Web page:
back to article Intel top brass smacked with sueball for keeping schtum about chip flaws

An Intel stockholder filed a class-action lawsuit yesterday accusing the chipmaker of artificially inflating its stock prices by omitting to tell anyone about the Spectre and Meltdown flaws in its products. The complaint, brought by Intel shareholder Elvis Alvira, pits investors who acquired Chipzilla's shares between July 27 …

  1. Ledswinger Silver badge

    Meanwhile, and in future...

    ...on both sides of the Atlantic, consumers who have to suffer Intel's shitty products will get no redress whatsoever.

    1. ecofeco Silver badge

      Re: Meanwhile, and in future...

      Oh, like that ever happens with ANY corporation that screwed it customers!

      I mean come on man! Meaningful customer compensation for theft by unfit product/service? That's just crazy commie talk!

  2. a_yank_lurker Silver badge

    Ouch

    This one has the potential to really hurt. Essentially the suit is claiming a version of securities fraud. Depending on the details this could lead to a Club Feral vacation with a large 'donation' to the ferals when the ferals decide to act.

    1. Mark 85 Silver badge

      Re: Ouch

      I think the securities fraud will also include the CEO's stock sell-off just before the shitstorm hit the news media. At least I would hope so.

      1. theblackhand

        Re: Ouch

        The CEO's stock sell off only looks bad if you equate Meltdown to the stock sales.

        He was probably selling off stock because of the general state of Intel's product lifecycle (i.e. desperately in need of a volume 10nm product that has been pushed out around 18-24 months already) and is rumoured to still have serious issues. Add in competition from AMD and struggling to keep up with Moores law and Meltdown is just the latest problem in 2017.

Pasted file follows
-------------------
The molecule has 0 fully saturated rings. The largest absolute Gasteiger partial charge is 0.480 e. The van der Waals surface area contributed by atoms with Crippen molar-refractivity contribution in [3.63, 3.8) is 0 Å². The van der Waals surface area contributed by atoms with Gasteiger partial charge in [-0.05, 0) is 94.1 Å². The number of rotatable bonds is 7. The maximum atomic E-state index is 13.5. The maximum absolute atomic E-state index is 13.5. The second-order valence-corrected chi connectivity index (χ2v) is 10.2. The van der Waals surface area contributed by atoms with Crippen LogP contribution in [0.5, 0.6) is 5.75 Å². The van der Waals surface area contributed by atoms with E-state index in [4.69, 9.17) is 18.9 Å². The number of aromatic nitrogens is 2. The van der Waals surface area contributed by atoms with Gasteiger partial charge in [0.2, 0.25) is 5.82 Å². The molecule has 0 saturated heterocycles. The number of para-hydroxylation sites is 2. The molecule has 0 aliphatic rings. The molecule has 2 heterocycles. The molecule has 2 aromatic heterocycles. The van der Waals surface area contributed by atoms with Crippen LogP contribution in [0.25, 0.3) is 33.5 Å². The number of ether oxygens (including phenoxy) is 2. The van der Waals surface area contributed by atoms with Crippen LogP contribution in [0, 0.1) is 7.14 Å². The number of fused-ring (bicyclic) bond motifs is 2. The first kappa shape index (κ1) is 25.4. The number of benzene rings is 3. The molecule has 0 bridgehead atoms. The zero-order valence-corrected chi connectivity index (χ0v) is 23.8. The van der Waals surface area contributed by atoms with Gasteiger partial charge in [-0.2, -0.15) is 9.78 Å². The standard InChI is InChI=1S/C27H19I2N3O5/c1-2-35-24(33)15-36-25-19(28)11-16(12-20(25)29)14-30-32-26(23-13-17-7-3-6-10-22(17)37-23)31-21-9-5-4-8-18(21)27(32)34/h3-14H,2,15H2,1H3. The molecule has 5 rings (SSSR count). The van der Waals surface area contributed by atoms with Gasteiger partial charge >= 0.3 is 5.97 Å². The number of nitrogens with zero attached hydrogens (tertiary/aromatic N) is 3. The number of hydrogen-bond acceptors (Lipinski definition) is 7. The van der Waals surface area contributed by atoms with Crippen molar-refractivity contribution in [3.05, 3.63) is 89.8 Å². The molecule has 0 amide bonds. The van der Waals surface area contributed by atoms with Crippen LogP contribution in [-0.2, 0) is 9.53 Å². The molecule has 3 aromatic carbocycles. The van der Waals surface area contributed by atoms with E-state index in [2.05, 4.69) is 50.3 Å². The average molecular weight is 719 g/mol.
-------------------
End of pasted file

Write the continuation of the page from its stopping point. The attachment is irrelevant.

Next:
1. Natalie Gritpants

          Re: Ouch

          About time to ditch Moore's law. It was invented by Intel and used as a stick to beat the competition into submission but it is trumped by Scotty's law "Ya cannae break the laws of physics Jim".

          It's not a law, rather an observation of past performance. I could come up with a law that states the Dow-Jones must rise by 10% every 3 years but it wouldn't make it happen forever, nor should it be a goal.

  3. Andy Mac

    The legal question here is an interesting one. Should companies have to disclose unpatched security vulnerabilities that might affect share price or keep them secret so as to cause a, ha-ha, meltdown?

    General sanity suggests the latter, but as we all know, courts are not always sane...

    1. Destroy All Monsters Silver badge

      Bullshit

      You can always emit a "share price warning" saying that due to unforseen circumstances, there may be trouble later in the year oh and btw the latest CPU has been delayed.

      Nobody is forced to go full disclosure at once.

  4. Will Godfrey Silver badge
    Meh

    Some decisions are just so hard

    Save some small change for a handful of (very rich) investors, or protect millions of people from being worked over while a fix is being found.

    For just this once, I think Intel was right.

    However, they were total arseholes when the facts came out and they tried to pretend everyone was in the same boat.

    1. Destroy All Monsters Silver badge

      Re: Some decisions are just so hard

      Bullshit.

      Unless it is shown that their latest CPU released AFTER they got told about the fault but BEFORE this was public knowledge can be easily fixed at no cost and that a relase instead of a delay was not of consequence to the consumer, there will be balls and ovaries hanging off perches.

    2. Anonymous Coward
      Anonymous Coward

      Re: Some decisions are just so hard